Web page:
Cassiopeia, the Queen, is a northern constellation that is circumpolar for observers north of 35 degrees north latitude. Circumpolar means that it is visible above the horizon continuously as it circles around the north celestial pole during the night as the Earth turns.
Hold your mouse cursor over the image to see constellation figures, boundaries, and star identifications.
The main outline of the constellation is easy to pick out in the sky at night by its five main stars which form the shape of the letter "M" when the constellation transits the meridian above the north celestial pole at around midnight in the fall. When Cassiopeia is below the north celestial pole it is seen in the shape of the letter "W" as it has turned upside down.
Alpha Cassiopeiae is traditionally called Shedar, or Shedir, which means the "Breast" or heart of the constellation in Arabic. Many star names have an Arabic origin. It is a spectral-class K-type orange-colored giant star that shines at an apparent magnitude of 2.24. It is located 229 light-years away from the Earth. Shedar is an optical double star with a ninth-magnitude companion that is separated by 64 arcseconds.
Beta Cassiopeia is known as Caph, which means the "Palm" in Arabic. It is a spectral-class F-type white Delta Scuti type variable star that shines at an apparent magnitude of 2.25 to 2.31. It is located 54 light-years away from the Earth.
Gamma Cassiopeiae is known as Tsih or Cih, which means the "Whip" in Chinese. It is a spectral-class B-type blue variable star that shines at an apparent magnitude of 1.6 to 3.0. It is located 613 light-years away from the Earth.
Delta Cassiopeiae is known as Ruchbah, which means the "Knee" in Arabic. Ruchbah is a spectral-class A type blue-white star that is an Algol-type eclipsing variable star whose magnitude varies from 2.68 to 2.76. It is located 99 light-years from Earth.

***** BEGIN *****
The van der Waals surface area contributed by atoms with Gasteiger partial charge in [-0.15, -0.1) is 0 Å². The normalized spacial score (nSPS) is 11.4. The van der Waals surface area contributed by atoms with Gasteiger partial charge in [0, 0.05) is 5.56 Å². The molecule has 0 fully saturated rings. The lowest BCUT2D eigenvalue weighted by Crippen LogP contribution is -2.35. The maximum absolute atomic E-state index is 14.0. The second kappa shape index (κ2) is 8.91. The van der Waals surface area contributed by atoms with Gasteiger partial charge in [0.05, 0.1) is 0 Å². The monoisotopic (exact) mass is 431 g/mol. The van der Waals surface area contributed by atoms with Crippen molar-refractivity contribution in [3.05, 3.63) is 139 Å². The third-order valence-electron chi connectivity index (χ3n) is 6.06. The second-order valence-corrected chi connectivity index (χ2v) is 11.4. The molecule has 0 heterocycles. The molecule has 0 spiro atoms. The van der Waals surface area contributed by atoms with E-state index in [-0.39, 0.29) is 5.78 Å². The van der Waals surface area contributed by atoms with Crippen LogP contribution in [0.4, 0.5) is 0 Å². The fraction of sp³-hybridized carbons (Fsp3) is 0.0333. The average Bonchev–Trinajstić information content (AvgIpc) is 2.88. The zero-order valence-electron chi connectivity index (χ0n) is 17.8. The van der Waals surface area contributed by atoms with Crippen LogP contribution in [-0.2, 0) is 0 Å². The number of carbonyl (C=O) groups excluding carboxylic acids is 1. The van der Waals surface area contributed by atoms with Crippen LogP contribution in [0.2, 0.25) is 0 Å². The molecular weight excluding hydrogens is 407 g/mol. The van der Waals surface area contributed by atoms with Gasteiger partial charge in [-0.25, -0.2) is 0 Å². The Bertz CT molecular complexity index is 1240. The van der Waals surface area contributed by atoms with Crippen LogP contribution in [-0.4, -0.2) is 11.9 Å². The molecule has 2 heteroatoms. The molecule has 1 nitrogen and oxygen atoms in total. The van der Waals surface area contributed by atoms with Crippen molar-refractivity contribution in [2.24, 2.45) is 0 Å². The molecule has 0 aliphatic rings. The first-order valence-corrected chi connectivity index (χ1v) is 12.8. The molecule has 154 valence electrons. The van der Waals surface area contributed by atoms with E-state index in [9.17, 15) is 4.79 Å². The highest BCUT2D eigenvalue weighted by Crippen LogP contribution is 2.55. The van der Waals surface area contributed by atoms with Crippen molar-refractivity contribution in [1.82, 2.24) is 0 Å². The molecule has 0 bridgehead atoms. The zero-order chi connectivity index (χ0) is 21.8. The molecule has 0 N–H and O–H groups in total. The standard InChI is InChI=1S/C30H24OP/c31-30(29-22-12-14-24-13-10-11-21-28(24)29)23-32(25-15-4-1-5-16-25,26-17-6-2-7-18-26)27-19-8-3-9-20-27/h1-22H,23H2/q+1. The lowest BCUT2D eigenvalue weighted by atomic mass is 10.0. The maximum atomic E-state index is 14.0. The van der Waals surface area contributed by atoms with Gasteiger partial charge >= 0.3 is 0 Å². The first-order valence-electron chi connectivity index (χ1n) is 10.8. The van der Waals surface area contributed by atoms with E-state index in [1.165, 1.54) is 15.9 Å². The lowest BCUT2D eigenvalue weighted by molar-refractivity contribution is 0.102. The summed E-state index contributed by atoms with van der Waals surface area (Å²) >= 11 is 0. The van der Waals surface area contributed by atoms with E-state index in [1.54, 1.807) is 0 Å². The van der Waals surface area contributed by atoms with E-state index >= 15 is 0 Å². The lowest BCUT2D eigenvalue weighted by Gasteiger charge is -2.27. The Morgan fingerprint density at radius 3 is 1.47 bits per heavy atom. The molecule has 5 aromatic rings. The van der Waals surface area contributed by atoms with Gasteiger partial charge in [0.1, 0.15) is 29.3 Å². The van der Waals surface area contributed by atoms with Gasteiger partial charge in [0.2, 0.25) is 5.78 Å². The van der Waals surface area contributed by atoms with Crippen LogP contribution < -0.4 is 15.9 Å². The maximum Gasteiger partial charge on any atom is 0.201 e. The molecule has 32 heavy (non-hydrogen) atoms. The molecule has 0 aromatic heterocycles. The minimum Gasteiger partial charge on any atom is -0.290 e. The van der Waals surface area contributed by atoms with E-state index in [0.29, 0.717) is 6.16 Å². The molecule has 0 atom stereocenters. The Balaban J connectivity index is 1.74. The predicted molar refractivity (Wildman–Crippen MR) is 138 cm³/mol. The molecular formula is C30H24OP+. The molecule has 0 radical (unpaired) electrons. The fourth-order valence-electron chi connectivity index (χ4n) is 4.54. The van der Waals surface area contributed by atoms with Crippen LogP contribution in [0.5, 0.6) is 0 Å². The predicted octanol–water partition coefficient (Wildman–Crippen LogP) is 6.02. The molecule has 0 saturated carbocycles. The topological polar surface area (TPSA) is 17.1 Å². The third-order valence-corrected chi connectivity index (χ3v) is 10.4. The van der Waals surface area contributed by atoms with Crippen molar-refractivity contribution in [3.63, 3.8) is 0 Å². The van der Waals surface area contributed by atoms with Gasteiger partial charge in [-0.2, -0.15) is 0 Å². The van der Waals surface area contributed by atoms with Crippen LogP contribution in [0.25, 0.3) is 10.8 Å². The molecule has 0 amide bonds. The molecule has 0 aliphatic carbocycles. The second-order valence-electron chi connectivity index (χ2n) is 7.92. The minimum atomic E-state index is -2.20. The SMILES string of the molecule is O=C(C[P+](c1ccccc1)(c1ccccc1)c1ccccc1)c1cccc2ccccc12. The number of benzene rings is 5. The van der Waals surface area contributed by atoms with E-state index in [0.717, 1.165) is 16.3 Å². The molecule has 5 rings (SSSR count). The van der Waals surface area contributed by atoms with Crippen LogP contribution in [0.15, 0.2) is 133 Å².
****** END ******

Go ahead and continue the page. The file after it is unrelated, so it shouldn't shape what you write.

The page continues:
Epsilon Cassiopeiae is known as Segin. It is a spectral-class B type blue-white star that shines at magnitude 3.3. It is located 442 light-years from Earth.
This bright section of the Milky Way is strewn with thousands of individual stars, star clouds, dark nebulae, red emission nebulae, and glittering star clusters. As we look at Cassiopeia, we are looking out into one of the outer arms of our own Milky Way Galaxy, and away from the galaxy's center in Sagittarius.
Another very large complex of red emission nebulae, Ced 214 and NGC 7822 lie near the center of the bottom of the frame. Open cluster NGC 7789 is to the left of Caph, and open clusters NGC 457, M103 and NGC 663 are near Ruchbah (Delta Cassiopeiae).
Cassiopeia was cataloged by the Greek astronomer Ptolemy in the second century C.E. (Common Era). It is the 25th largest of today's 88 modern constellations, covering 598 square degrees of sky.
North is to the lower right in the above image.